by Fariba Bowen

In their call for nominations for their Women Changing South Africa feature, the Mail and Guardian mentions that 2019 has been dubbed the year of the visionary woman. Quoting from their article, they shared:

“We are seeing stories of women shattering ceilings, redefining what it means to be successful and speaking out about the injustices in their communities and beyond.

These women are groundbreakers. Truth tellers. Change agents.

They are challenging the status quo. Marching on the streets and playing their role in shaping the nation we live in. These outstanding individuals stand on the shoulders of a long line of resilient, bold and renegade women who came before them.”

An Independent Online feature article for Women’s Month reported that according to executive search firm Jack Hammer, the appointment of women in corporate positions is rising consistently, from 26% in 2015, to 32% (2016), 38% (2017) and ultimately, 52% last year.

President Cyril Ramaphosa has also walked the talk, ensuring a 50% representation in his Cabinet which has washed down to provincial government appointments that have mirrored the president.

Recently, at least three prominent female chief executive appointments were made in South Africa, with Anglo announcing the appointment of veteran executive Nolitha Fakude, as chair of the group, accounting firm PwC putting forward Shirley Machaba as its new chief executive for Southern Africa and Naspers appointing Phuthi Mahanyele-Dabengwa, as its first black and female chief executive.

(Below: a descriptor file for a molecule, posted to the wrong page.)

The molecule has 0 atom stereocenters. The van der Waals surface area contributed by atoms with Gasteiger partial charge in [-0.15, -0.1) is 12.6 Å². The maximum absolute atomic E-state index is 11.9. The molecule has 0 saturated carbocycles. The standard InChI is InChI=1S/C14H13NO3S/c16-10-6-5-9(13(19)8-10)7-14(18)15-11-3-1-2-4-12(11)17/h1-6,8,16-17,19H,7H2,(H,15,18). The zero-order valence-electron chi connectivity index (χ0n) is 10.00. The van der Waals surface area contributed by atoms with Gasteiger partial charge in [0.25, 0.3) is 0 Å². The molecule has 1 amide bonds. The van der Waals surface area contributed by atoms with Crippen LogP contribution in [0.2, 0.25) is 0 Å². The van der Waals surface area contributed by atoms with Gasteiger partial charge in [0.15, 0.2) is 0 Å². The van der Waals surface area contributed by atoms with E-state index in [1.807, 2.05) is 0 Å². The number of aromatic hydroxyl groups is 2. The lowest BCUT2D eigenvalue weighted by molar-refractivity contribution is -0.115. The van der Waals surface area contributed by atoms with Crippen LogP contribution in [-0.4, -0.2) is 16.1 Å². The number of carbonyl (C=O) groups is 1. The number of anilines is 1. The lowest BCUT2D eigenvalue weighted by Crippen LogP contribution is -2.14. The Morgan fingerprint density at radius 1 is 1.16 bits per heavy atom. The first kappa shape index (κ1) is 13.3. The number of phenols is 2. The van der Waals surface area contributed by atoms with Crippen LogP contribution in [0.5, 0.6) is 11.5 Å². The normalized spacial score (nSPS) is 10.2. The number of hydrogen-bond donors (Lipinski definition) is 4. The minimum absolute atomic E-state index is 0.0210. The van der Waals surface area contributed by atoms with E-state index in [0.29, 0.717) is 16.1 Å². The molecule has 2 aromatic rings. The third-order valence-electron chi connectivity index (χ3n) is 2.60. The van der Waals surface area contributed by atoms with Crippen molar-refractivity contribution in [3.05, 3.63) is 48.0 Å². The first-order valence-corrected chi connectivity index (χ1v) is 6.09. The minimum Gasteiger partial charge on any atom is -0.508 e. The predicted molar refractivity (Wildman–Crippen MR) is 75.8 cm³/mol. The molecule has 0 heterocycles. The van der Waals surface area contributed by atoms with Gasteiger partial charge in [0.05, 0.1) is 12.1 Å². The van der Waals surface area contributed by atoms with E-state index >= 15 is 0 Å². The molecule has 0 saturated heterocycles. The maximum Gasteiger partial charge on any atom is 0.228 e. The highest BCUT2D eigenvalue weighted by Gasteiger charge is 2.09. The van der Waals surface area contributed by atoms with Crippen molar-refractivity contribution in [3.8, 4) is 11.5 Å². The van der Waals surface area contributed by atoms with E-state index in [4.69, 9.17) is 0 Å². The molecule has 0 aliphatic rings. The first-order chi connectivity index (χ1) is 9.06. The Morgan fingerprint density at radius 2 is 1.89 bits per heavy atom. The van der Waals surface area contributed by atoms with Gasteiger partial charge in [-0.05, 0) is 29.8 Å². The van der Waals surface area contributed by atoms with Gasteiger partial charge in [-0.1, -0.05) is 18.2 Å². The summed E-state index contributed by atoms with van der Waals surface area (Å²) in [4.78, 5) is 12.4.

But still, only 3.3% of chief executives on the JSE are women. Women are still mostly to be found in supporting roles, such as human resources, marketing, legal, and compliance. Very few run full-scale business divisions, or have accountability for profit-and-loss, operations or finance.

If companies are truly motivated to shift the needle on the gender demographic, when it comes to chief executive and senior supporting roles, they have to start populating their executive teams with a sufficient number of women, in relevant roles.

Alongside gender parity, in terms of appointments of women in corporates, is the issue of the gender pay gap. According to a recently released PwC report, there is no sector in which, overall, female executive directors are paid more than men. The largest pay gaps are in healthcare (28.1%), followed by consumer discretionary (25.1%), technology (22.9%) and financials (21.8%). 

The PwC report concludes that to bring about real change, companies should not address gender parity and diversity concerns to appease individuals or organisations, but should treat these initiatives as being essential components in their long-term success.

It is known that women bring a whole different set of qualities into leadership positions that help to create a more balanced, empathetic and successful working environment. A Business News Daily survey of female leaders on women in power highlights some of the strengths of feminine leadership:

  1. They value work-life balance.
  2. They are great listeners.
  3. They are nurturing.
  4. They focus on teamwork.
  5. They’re good at multi-tasking.
  6. They’re strong communicators.
  7. They have high emotional intelligence.
  8. They’re strong communicators.
  9. They lead by example.
  10. They check their egos.

Women are less likely than men to push themselves into power positions. It will therefore take a consciousness shift on the part of men to recognize the value that women bring to organizations and make space for women to lead and for women to have courage to recognize, own and develop their natural leadership potential.

“Without courage we cannot practice any other virtue with consistency. We can’t be kind, true, merciful, generous or honest.” – Maya Angelou